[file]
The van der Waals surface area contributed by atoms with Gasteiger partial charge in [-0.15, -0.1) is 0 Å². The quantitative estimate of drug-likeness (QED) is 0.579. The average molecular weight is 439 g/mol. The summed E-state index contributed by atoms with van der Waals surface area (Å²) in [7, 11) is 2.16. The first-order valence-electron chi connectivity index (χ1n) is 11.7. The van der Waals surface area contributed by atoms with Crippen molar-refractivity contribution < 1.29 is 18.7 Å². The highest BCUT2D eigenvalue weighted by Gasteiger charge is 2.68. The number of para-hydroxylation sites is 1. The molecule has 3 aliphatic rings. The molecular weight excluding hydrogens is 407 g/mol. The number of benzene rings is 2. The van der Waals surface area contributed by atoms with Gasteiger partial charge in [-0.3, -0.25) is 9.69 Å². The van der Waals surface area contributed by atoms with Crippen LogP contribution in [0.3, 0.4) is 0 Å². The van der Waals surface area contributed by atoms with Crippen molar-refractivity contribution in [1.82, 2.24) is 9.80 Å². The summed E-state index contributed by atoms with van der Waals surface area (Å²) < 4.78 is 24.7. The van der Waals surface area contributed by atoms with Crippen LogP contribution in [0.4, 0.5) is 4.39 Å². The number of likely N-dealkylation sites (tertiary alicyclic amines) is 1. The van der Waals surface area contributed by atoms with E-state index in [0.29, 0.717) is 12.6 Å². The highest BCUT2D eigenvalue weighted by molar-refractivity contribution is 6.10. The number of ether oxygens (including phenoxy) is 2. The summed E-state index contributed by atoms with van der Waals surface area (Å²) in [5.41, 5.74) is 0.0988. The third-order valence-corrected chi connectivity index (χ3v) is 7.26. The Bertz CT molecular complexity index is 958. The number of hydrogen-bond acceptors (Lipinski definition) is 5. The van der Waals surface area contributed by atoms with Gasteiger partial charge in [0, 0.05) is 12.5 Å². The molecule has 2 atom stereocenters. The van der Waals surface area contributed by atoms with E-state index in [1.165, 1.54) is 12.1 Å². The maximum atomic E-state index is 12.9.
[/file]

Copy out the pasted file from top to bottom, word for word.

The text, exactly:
The van der Waals surface area contributed by atoms with Gasteiger partial charge in [-0.15, -0.1) is 0 Å². The quantitative estimate of drug-likeness (QED) is 0.579. The average molecular weight is 439 g/mol. The summed E-state index contributed by atoms with van der Waals surface area (Å²) in [7, 11) is 2.16. The first-order valence-electron chi connectivity index (χ1n) is 11.7. The van der Waals surface area contributed by atoms with Crippen molar-refractivity contribution < 1.29 is 18.7 Å². The highest BCUT2D eigenvalue weighted by Gasteiger charge is 2.68. The number of para-hydroxylation sites is 1. The molecule has 3 aliphatic rings. The molecular weight excluding hydrogens is 407 g/mol. The number of benzene rings is 2. The van der Waals surface area contributed by atoms with Gasteiger partial charge in [-0.3, -0.25) is 9.69 Å². The van der Waals surface area contributed by atoms with Crippen LogP contribution in [0.3, 0.4) is 0 Å². The van der Waals surface area contributed by atoms with Crippen molar-refractivity contribution in [1.82, 2.24) is 9.80 Å². The summed E-state index contributed by atoms with van der Waals surface area (Å²) < 4.78 is 24.7. The van der Waals surface area contributed by atoms with Crippen LogP contribution in [0.4, 0.5) is 4.39 Å². The number of likely N-dealkylation sites (tertiary alicyclic amines) is 1. The van der Waals surface area contributed by atoms with E-state index in [0.29, 0.717) is 12.6 Å². The highest BCUT2D eigenvalue weighted by molar-refractivity contribution is 6.10. The number of ether oxygens (including phenoxy) is 2. The summed E-state index contributed by atoms with van der Waals surface area (Å²) in [5.41, 5.74) is 0.0988. The third-order valence-corrected chi connectivity index (χ3v) is 7.26. The Bertz CT molecular complexity index is 958. The number of hydrogen-bond acceptors (Lipinski definition) is 5. The van der Waals surface area contributed by atoms with Gasteiger partial charge in [0, 0.05) is 12.5 Å². The molecule has 2 atom stereocenters. The van der Waals surface area contributed by atoms with E-state index in [1.165, 1.54) is 12.1 Å². The maximum atomic E-state index is 12.9.